The New Yorker Is Really, Really Sure You Won’t Miss Any Issues

The New Yorker Is Really, Really Sure You Won’t Miss Any Issues

In most of the magazine business, subscribers equal advertising dollars. It’s not the subscription fees that are important, but being able to guarantee a certain number of eyeballs on your pages for the foreseeable future. This leads to some ridiculous situations, like the New Yorker subscriber who received an urgent renewal notice because his subscription is expiring four years from now. [More]

"Pushups" Dupe Woman Into $110 Of Magazine Subscriptions

"Pushups" Dupe Woman Into $110 Of Magazine Subscriptions

You can now add “pushups” to the conman’s arsenal you need to watch out for. A Raleigh woman says that’s what convinced her to sign up for $110 worth of magazine subscriptions from a desperate young door-to-door salesman. That and the fact that he said she could cancel the sale later, he just needed the credit on his record to earn a free trip to Europe and a grant to start his own company. [More]

Save Money On Magazine Subscriptions By Complaining About N00bs

Save Money On Magazine Subscriptions By Complaining About N00bs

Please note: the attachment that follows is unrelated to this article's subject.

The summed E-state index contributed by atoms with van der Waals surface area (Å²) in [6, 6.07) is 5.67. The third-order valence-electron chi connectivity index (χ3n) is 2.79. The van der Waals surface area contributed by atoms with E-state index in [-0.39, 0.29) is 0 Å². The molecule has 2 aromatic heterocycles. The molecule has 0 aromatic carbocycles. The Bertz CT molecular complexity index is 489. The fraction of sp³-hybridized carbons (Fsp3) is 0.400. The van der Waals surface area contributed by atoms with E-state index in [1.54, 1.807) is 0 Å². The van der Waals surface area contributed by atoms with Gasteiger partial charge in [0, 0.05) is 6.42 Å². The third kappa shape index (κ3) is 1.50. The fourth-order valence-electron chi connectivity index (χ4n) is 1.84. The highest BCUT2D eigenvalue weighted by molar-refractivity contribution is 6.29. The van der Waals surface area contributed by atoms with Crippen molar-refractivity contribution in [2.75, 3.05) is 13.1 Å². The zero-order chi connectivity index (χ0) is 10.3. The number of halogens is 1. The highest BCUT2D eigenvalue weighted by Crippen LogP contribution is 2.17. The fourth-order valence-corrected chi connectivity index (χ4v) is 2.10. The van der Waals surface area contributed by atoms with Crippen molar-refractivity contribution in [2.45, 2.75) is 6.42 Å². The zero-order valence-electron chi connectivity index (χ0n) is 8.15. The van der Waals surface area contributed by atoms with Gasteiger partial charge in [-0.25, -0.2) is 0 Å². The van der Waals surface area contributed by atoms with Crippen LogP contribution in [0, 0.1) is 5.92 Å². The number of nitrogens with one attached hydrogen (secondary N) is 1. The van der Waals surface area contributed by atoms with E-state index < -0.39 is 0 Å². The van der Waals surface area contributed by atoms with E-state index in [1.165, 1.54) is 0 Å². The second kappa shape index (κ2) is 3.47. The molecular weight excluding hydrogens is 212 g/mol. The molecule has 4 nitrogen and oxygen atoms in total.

Are you annoyed at the great introductory prices new subscribers to a magazine get, while old-timers’ subscription prices climb higher? Yeah, it’s the nature of subscriptions, but Gabe found a simple way around it: he called up the magazine and complained about the discrepancy. [More]

Reader's Digest Wants My Grandma To Pay For Gift Subscription

Reader's Digest Wants My Grandma To Pay For Gift Subscription

Amy tried to buy her grandma a present that would show up regularly in her mailbox and keep her occupied. The Reader’s Digest subscription she bought her fit the bill, but not the way Amy hoped because the magazine kept insisting that Granny owed $20. [More]

Magazine I Don't Want — And The Bill For It — Invade My Mailbox

Magazine I Don't Want — And The Bill For It — Invade My Mailbox

Jay thinks his home and garden are just fine, thank you very much, and has no desire to make either better. And yet Better Homes and Gardens popped up in his mailbox as well as a $6 invoice for an annual subscription. He can’t find a way to stop the unwanted magazine, writing: [More]

Please, Amazon, Stop Sending Me Bridal Magazines

Please, Amazon, Stop Sending Me Bridal Magazines

Valerie got married about a year and a half ago. While planning the wedding, she had a registry on Amazon.com, but no longer had a use for it after the wedding. About a month ago, suddenly, mysteriously, she started receiving Brides Magazine. She received three issues in a span of three weeks. Not planning another wedding anytime soon, she has no need for a subscription, and called to cancel. What followed was a voyage into the mysterious intersection of magazines and third-party subscription vendors, since nobody can tell Valerie where the subscription really originated.